By Martin Hattersley
Murder Less Foul

Homicide - what should the penalty be?

When we think of murder, our mind springs automatically to horrible mass criminals such as Clifford Olson, or Paul Bernardo. For persons such as this, even twenty five years in jail without chance of parole seems hardly enough. So we have the public outcry to abolish any `faint hope' that any murderer could be given the chance of release ahead of his politically mandated time. The extra half million dollars of cost, and the wasted years of the lifetime both of offender and guards, are as nothing in the pursuit of this noble quest.

A look around the inhabitants of the average federal jail, however, gives a rather different picture of
your typical murderer. Natives who drew their knives in a drunken set-to. Lovers, who lost control
when jilted by their wives or girl friends. Hit men in the drug trade. Smart-alec teenagers showing the world their toughness, perhaps to get admitted into a gang. Depressed losers in life, seeking revenge on society, re-enacting the abuse they suffered as children. It's quite a list.

But there's another class that's been prominent in recent days. Those who take the law into their own hands, to further what in their eyes is some noble cause. Robert Latimer in Saskatchewan, who puts his young daughter out of her misery with carbon monoxide. Dr. Nancy Morrison in Nova Scotia, alleged to have accelerated the death of a terminally ill patient. Timothy McVeigh fighting the domination of the U.S. government by blowing up a government building in Oklahoma. Jack Kevorkian in the States, wholesale merchant of suicide. And perhaps we should also include that arch-proponent of abortion, Dr. Henry Morgenthaler.

"Hard cases make bad law" - and perhaps the hardest of these cases is that of Robert Latimer, now
convicted and bound to be sentenced to ten years in jail for second degree murder. Nancy Morrison has been spared that, since the charge laid by the Crown was only one of manslaughter, where the penalty is not fixed - much to the chagrin of the local police. In each of those cases, however, because the killing was deliberate, the charge could well have been of murder in the first degree.

The difficulty of the situation is that in all these cases, whether it is the killing of the unborn, the
disabled, the depressed, the oppressor, or the terminally sick, convenience really does lie with the
killer. When we value people on the basis of their value to us, we'll find that there are some people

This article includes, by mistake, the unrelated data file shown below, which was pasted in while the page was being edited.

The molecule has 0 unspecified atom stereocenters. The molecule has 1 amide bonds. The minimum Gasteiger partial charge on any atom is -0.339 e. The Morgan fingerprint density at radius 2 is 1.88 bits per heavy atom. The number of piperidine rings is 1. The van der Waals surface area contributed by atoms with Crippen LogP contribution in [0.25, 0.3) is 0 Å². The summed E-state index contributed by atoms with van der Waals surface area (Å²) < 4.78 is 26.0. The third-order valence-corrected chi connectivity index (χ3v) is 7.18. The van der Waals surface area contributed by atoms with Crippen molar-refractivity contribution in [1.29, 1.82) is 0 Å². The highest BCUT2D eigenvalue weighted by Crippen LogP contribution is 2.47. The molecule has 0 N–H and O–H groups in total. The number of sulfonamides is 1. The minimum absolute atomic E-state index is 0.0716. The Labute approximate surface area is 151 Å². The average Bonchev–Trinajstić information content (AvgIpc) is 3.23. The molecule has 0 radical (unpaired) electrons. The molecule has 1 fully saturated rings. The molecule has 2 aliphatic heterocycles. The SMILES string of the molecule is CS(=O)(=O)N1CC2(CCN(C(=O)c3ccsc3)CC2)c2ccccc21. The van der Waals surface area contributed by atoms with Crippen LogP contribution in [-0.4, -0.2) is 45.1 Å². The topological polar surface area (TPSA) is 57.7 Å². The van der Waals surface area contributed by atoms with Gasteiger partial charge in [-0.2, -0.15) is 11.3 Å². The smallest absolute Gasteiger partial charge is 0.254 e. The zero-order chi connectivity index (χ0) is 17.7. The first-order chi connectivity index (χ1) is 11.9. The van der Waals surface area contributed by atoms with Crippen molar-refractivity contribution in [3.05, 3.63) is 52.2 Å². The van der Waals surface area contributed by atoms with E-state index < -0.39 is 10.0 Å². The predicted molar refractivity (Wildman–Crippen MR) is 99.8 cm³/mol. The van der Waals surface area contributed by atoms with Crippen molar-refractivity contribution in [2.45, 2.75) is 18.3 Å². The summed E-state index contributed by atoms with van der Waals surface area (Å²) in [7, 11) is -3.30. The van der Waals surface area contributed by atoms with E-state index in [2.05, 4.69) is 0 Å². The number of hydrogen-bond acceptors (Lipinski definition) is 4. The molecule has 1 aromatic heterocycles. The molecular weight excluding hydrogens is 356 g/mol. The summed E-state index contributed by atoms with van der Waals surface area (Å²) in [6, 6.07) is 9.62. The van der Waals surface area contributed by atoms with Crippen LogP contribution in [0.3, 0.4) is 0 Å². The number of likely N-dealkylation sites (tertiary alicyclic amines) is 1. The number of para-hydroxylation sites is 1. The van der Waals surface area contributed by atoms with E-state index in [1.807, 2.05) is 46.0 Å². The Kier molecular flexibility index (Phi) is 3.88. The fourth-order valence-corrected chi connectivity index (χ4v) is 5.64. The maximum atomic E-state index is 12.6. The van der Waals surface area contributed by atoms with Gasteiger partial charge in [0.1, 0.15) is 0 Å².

worth far more to us dead than alive. Unwanted babies can be an awful drag. So are disabled children. So are old folks, drawing pensions and eating up health care costs, when they might better be passing their wealth on to the younger generation that wants it and is itching to spend it. Pragmatism would say they were all best out of the way.

What's the answer? Destroy the defective, or the unwanted, and we run the risk of destroying a
Beethoven or a Helen Keller. So often, the struggle to overcome a handicap is what brings out
greatness in a person as nothing else can. Destroy the depressed, and we lose the chance of a change of heart when the depression is over. Destroy the agents of a hated government, and we can and will end up with the spate of crime and anarchy we see today in Somalia, and even in Russia. Destroy the aged, and we put our own futures in jeopardy.

Yet the categories of murder, and the fixed minimum sentences that are prescribed for them, seem very  unsuited to the kind of problems that we see here. The public, so full of condemnation for the general case, can be very soft hearted in the particular, understanding all and forgiving all.

In all these circumstances, it is perhaps only "on the ground" that a solution can be worked out. Gandhi deliberately defied the law, and paid the full penalty for so doing. That was the thin edge of a wedge that in the end ended British rule in India. It is when a Donald Marshall serves time for a crime he is later proved not to have done, or a Latimer is caught in a mandatory sentence for a crime that may have been motivated by compassion, that our public has a chance to see the other side of its current punitive mood when it comes to the subject of corrections. It's not easy. No system is perfect.

(c) November 1997, J.M.Hattersley (